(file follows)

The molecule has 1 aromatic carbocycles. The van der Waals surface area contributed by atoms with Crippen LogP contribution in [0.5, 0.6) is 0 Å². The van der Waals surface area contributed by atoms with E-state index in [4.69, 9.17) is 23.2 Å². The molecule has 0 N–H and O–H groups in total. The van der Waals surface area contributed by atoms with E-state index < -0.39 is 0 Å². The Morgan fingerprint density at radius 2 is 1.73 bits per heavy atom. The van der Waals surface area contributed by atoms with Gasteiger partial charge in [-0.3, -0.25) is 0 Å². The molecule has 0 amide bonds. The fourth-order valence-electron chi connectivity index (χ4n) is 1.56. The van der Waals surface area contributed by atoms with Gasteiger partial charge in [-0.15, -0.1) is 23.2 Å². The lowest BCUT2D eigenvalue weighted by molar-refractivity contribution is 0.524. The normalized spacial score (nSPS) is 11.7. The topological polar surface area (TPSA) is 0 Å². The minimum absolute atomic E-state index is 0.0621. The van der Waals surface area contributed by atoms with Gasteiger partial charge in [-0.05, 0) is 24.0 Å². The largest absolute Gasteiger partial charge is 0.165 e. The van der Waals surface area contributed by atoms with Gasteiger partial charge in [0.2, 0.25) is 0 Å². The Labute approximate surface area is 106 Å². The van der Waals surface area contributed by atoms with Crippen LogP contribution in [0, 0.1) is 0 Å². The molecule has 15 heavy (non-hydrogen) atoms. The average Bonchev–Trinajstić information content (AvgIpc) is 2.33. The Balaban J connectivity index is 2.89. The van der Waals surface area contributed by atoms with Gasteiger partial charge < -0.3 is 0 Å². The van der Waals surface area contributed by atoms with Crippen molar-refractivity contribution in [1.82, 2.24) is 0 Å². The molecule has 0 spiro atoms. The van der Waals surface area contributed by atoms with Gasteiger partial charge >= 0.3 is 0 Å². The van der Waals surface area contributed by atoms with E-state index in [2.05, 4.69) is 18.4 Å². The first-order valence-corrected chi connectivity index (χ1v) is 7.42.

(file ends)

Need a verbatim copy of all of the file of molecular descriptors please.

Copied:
The molecule has 1 aromatic carbocycles. The van der Waals surface area contributed by atoms with Crippen LogP contribution in [0.5, 0.6) is 0 Å². The van der Waals surface area contributed by atoms with E-state index in [4.69, 9.17) is 23.2 Å². The molecule has 0 N–H and O–H groups in total. The van der Waals surface area contributed by atoms with E-state index < -0.39 is 0 Å². The Morgan fingerprint density at radius 2 is 1.73 bits per heavy atom. The van der Waals surface area contributed by atoms with Gasteiger partial charge in [-0.3, -0.25) is 0 Å². The molecule has 0 amide bonds. The fourth-order valence-electron chi connectivity index (χ4n) is 1.56. The van der Waals surface area contributed by atoms with Gasteiger partial charge in [-0.15, -0.1) is 23.2 Å². The lowest BCUT2D eigenvalue weighted by molar-refractivity contribution is 0.524. The normalized spacial score (nSPS) is 11.7. The topological polar surface area (TPSA) is 0 Å². The minimum absolute atomic E-state index is 0.0621. The van der Waals surface area contributed by atoms with Gasteiger partial charge in [-0.05, 0) is 24.0 Å². The largest absolute Gasteiger partial charge is 0.165 e. The van der Waals surface area contributed by atoms with Gasteiger partial charge in [0.2, 0.25) is 0 Å². The Labute approximate surface area is 106 Å². The van der Waals surface area contributed by atoms with Crippen LogP contribution in [0, 0.1) is 0 Å². The molecule has 15 heavy (non-hydrogen) atoms. The average Bonchev–Trinajstić information content (AvgIpc) is 2.33. The Balaban J connectivity index is 2.89. The van der Waals surface area contributed by atoms with Gasteiger partial charge < -0.3 is 0 Å². The van der Waals surface area contributed by atoms with Crippen molar-refractivity contribution in [1.82, 2.24) is 0 Å². The molecule has 0 spiro atoms. The van der Waals surface area contributed by atoms with Gasteiger partial charge >= 0.3 is 0 Å². The van der Waals surface area contributed by atoms with E-state index in [2.05, 4.69) is 18.4 Å². The first-order valence-corrected chi connectivity index (χ1v) is 7.42.